It’s a known fact, water is the key to life. Without it survival is unlikely. Without a doubt, drinking plenty of water everyday is an important part of your total well-being. When you’re on a diet, water also acts as a critical weight-loss aid because it can help you eat less, so drinking water to lose weight is always a good idea. With the news coming out of Flint, Michigan about the contaminated water supply, it’s important to know and understand where your water originates. The presence of contaminants in any public water source can lead to adverse health effects, including gastrointestinal illness, reproductive problems, and neurological disorders; people whose immune systems are compromised are especially vulnerable.
Where is your home water source?
According to the U.S. Environmental Protection Agency (EPA), over 286 million Americans get their tap water from a community water system. If you live in a community, chances are your home drinking water comes from either surface water or ground water. Surface water collects in streams, rivers, lakes, and reservoirs near your home. Ground water is water located below the surface where it collects in pores and spaces within rocks and in underground aquifers. Ground water is obtained by drilling wells and pumping it to the surface.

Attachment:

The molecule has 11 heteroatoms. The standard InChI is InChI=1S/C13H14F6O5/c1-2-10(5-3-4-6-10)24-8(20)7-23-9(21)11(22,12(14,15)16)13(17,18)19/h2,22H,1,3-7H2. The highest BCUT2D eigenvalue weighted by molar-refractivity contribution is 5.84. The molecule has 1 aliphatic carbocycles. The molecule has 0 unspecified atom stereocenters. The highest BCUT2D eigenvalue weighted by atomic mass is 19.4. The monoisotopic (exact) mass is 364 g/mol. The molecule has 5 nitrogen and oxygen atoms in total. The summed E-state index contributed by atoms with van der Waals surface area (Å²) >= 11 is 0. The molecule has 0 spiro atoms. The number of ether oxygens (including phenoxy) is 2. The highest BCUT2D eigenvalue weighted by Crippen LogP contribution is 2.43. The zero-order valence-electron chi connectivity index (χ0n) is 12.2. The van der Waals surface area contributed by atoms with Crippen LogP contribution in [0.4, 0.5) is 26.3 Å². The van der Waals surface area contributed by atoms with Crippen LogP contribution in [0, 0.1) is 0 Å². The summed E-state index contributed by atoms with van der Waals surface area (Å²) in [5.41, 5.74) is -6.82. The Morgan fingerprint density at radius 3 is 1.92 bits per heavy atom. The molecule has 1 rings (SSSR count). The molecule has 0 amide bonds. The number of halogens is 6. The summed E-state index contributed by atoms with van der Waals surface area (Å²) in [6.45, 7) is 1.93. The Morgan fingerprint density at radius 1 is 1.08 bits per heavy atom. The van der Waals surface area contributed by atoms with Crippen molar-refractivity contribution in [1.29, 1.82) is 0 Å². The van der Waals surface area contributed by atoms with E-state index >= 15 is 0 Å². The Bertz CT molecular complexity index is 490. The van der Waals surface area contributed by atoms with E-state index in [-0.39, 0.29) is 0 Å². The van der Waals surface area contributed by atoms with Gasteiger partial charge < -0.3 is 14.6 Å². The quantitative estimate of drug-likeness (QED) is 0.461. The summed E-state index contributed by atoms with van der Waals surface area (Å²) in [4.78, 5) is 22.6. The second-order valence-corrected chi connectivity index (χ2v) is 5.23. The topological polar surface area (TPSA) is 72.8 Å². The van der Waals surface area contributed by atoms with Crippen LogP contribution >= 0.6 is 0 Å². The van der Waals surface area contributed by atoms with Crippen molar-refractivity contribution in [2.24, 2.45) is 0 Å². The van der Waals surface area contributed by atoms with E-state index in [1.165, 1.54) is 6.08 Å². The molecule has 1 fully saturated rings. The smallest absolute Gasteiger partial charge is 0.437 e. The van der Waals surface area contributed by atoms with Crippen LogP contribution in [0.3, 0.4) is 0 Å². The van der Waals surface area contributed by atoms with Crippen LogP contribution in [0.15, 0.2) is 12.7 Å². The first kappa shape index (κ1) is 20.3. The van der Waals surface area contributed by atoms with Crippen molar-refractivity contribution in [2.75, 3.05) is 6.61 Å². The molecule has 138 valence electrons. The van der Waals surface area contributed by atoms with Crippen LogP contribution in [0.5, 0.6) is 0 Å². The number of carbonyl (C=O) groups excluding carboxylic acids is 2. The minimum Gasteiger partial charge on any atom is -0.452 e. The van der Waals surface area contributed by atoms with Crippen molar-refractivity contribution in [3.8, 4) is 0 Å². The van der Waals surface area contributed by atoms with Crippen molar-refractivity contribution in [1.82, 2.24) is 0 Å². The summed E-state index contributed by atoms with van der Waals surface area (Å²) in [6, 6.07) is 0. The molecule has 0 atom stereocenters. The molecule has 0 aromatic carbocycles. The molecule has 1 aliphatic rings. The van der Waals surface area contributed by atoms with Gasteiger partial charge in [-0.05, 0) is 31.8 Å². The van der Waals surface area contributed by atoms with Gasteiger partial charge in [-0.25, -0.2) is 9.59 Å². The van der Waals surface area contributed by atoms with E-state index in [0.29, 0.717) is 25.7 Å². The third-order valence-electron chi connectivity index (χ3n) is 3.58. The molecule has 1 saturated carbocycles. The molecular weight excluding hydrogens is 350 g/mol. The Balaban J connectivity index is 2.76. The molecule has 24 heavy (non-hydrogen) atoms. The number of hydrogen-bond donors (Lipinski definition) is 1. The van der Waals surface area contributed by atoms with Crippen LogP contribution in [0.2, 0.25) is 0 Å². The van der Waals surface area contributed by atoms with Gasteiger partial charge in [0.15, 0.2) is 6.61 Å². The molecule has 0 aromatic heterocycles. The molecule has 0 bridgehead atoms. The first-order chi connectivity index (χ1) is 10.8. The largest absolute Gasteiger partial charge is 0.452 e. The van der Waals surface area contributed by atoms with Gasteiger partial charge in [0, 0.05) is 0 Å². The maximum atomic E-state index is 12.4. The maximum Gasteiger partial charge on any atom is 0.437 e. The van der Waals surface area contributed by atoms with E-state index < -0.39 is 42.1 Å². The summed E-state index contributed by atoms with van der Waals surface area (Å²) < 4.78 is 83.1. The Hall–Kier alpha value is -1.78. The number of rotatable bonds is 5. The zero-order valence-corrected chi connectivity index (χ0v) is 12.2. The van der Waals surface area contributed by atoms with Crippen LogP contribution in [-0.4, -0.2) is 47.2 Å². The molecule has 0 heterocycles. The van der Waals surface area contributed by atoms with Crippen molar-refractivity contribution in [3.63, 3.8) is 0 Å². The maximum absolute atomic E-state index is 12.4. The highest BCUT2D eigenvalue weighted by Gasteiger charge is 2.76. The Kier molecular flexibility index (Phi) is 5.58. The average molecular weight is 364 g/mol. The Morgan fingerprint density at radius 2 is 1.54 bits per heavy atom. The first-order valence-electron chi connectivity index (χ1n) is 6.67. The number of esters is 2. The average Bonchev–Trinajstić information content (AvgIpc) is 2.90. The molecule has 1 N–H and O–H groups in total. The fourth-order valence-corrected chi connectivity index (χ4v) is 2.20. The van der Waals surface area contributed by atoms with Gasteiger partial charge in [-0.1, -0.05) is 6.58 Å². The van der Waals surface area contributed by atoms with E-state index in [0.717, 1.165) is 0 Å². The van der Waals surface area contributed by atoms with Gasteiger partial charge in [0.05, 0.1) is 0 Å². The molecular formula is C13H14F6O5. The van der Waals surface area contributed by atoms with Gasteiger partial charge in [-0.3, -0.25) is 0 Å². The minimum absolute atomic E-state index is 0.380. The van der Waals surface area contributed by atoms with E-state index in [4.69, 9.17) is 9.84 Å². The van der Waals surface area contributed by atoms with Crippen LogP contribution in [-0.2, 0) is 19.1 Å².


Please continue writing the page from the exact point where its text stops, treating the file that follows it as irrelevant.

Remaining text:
Public water systems provide water from surface and ground water and then runs it through a water treatment plant operated by local government or privately-held firms. When using a surface water system, it pulls water from the source, treats it, and delivers it to your home. Ground water systems also withdraw and deliver water, but they do not always treat it. If you live in a rural area, you probably have a private well that uses ground water as its primary water source. Owners of private wells and other individual water systems are responsible for ensuring that their water is safe from contaminants. The EPA regulations that protect public water supplies do not apply to private wells.
What about bottled water?
Americans spend billions of dollars every year on bottled water. People choose bottled water for many reasons including taste, health concerns, or as a substitute for other beverages. Standards for bottled water are set by the U.S. Food and Drug Administration (FDA). Under the Cosmetic Act of 1933, the FDA regulates bottled water and sets standards based on ones developed by EPA. If these standards are met, water is considered safe for most healthy individuals. The bottled water industry must also follow FDA’s Current Good Manufacturing Practices (CGMPs) for processing and bottling drinking water. Bottled water includes nutrition labels and place of origin. Although bottled water outbreaks are not often reported, they do occur, according to the Center for Disease Control (CDC).
The United States has one of the safest drinking water supplies in the world, however, there are always new challenges to protect our nation’s water supply. One strong concern is that the drinking water infrastructure, which includes the pipes that bring water to our homes, is aging, (up to 100 years old in some cases) and is in desperate need of upgrades or altogether replaced. Your water supply is your lifeline.